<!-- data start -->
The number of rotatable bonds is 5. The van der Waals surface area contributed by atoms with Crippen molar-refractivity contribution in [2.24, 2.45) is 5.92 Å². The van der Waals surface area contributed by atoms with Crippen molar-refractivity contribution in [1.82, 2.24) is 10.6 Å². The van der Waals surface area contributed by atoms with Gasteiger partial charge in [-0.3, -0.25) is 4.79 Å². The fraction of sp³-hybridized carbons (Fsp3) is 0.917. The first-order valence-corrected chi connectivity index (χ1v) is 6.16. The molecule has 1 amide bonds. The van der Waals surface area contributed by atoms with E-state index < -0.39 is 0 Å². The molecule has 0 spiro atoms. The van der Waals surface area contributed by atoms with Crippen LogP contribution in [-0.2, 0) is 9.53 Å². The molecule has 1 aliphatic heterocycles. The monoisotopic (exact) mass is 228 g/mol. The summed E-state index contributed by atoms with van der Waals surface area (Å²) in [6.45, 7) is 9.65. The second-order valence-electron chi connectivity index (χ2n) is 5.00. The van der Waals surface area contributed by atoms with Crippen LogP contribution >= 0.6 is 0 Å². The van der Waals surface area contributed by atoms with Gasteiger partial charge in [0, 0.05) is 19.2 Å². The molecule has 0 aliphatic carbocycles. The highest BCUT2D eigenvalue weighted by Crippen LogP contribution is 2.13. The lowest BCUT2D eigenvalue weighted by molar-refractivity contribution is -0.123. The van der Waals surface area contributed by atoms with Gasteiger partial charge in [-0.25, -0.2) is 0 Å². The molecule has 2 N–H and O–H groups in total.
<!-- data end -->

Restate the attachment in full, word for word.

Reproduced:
The number of rotatable bonds is 5. The van der Waals surface area contributed by atoms with Crippen molar-refractivity contribution in [2.24, 2.45) is 5.92 Å². The van der Waals surface area contributed by atoms with Crippen molar-refractivity contribution in [1.82, 2.24) is 10.6 Å². The van der Waals surface area contributed by atoms with Gasteiger partial charge in [-0.3, -0.25) is 4.79 Å². The fraction of sp³-hybridized carbons (Fsp3) is 0.917. The first-order valence-corrected chi connectivity index (χ1v) is 6.16. The molecule has 1 amide bonds. The van der Waals surface area contributed by atoms with E-state index < -0.39 is 0 Å². The molecule has 0 spiro atoms. The van der Waals surface area contributed by atoms with Crippen LogP contribution in [-0.2, 0) is 9.53 Å². The molecule has 1 aliphatic heterocycles. The monoisotopic (exact) mass is 228 g/mol. The summed E-state index contributed by atoms with van der Waals surface area (Å²) in [6.45, 7) is 9.65. The second-order valence-electron chi connectivity index (χ2n) is 5.00. The van der Waals surface area contributed by atoms with Crippen LogP contribution >= 0.6 is 0 Å². The van der Waals surface area contributed by atoms with Gasteiger partial charge in [0, 0.05) is 19.2 Å². The molecule has 0 aliphatic carbocycles. The highest BCUT2D eigenvalue weighted by Crippen LogP contribution is 2.13. The lowest BCUT2D eigenvalue weighted by molar-refractivity contribution is -0.123. The van der Waals surface area contributed by atoms with Gasteiger partial charge in [-0.25, -0.2) is 0 Å². The molecule has 2 N–H and O–H groups in total.